What is a claims adjuster, and what do claims adjusters do?
Insurance claims adjusters play a significant role in the insurance industry as they are continually needed due to catastrophes and accidents. After a customer files a claim with the insurance company, a claims adjuster is called in to inspect the damages, determine the amount the insurance company will be responsible for, and finally, coordinate the settlement.
A claims adjuster can handle various claims, such as personal, casualty, or property. There are also different types of claims adjusters: company or staff adjusters, independent adjusters, and public adjusters.
Company or staff adjusters work full-time for only one insurance firm; therefore, they respond to claims from their insurance company. Typically, these are home and automotive claims. This position is usually salary-based, and benefits may be received.
Independent adjusters have contracted workers who can work for various insurance firms or third-party administrators. These adjusters work with catastrophic claims thus must travel to the affected areas after natural disasters or emergencies.
Policyholders typically hire public adjusters. They assist individuals and companies in filing insurance claims when insurers believe the proposed settlement is incorrect. Typically, these adjusters are considered contractors instead of salaried.
A typical day as a daily claims adjuster
No matter the type of claims adjuster one may be, the job always includes investigative work. As soon as an insurance claim is filed, a claims adjuster must gather information to identify what happened during the incident and determine a fair settlement price.
Data can include photos of the incident or property damage, statements from those involved, witness statements, police reports, or medical records. Insurance claims adjusters should have a strong understanding of property insurance and claims processing as they will be required to analyze policy coverage and research various insurance policy claims.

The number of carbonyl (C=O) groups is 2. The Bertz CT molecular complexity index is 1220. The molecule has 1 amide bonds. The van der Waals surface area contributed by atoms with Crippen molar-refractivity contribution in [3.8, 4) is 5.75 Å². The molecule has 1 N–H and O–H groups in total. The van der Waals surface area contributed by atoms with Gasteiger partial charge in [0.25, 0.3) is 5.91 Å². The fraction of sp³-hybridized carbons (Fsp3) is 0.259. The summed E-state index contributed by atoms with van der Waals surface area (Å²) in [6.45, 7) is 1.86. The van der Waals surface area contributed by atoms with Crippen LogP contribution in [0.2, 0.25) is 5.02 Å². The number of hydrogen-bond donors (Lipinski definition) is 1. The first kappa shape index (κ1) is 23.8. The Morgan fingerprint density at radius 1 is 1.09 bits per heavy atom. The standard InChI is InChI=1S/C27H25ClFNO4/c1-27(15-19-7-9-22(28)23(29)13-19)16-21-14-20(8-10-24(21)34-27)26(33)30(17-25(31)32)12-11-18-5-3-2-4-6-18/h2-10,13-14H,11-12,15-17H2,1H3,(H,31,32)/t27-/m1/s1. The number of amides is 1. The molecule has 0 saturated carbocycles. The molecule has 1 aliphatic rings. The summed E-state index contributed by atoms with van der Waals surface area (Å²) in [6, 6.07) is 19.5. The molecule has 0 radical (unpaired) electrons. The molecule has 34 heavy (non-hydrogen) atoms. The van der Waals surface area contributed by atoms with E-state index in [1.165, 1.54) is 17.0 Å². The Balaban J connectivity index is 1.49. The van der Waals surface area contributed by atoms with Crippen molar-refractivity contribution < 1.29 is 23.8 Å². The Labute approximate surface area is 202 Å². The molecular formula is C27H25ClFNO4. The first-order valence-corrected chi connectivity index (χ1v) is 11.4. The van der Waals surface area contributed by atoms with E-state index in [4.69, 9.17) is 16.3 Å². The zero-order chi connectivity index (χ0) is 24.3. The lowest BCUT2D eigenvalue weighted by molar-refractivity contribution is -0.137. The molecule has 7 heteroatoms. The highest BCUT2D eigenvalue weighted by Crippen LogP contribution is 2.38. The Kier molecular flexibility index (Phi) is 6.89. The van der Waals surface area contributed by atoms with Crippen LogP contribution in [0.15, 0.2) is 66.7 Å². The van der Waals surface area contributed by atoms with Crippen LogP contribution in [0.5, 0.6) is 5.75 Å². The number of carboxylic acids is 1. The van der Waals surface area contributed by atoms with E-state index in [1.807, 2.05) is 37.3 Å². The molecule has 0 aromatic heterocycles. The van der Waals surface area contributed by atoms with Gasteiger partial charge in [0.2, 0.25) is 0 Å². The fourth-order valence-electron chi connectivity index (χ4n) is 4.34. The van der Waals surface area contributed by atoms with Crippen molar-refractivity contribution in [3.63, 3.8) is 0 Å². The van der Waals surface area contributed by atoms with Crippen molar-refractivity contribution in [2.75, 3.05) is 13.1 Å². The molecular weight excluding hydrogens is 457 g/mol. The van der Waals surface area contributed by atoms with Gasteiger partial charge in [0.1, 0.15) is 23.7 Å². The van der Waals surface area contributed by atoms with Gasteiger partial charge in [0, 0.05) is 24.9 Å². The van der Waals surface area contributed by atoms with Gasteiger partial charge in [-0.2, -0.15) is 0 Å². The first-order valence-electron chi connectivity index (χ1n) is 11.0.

Insurance claims adjusters can work from home, in an office, or a hybrid environment, depending on their job. Most adjusters must travel up to several hundred miles a week when conducting a claim, mainly if the claim contains property damage.
Claims adjusters most likely have to interact with insurers during the investigative process, so they must be professional and organized. Work hours also vary, depending on the role. Company or staff adjusters may work standard eight-hour days; independent and public adjusters may work irregular hours, depending on their clients’ schedules.
How to become a claims adjuster
To become an insurance claim adjuster, a minimum education of a high school diploma or GED equivalent is required. Although some insurance companies may require a bachelor’s or associate’s degree, it is not mandatory for an entry-level position. Some states may require an adjuster license. It may be beneficial to obtain an out-of-state license, known as a Designated Home State license, so one may work throughout the country. The median base salary for a daily claims adjuster is about $65,000. The more experience one has, the larger the compensation.
For more information, please visit our website at: https://www.bsaclaims.com/services/daily-claims/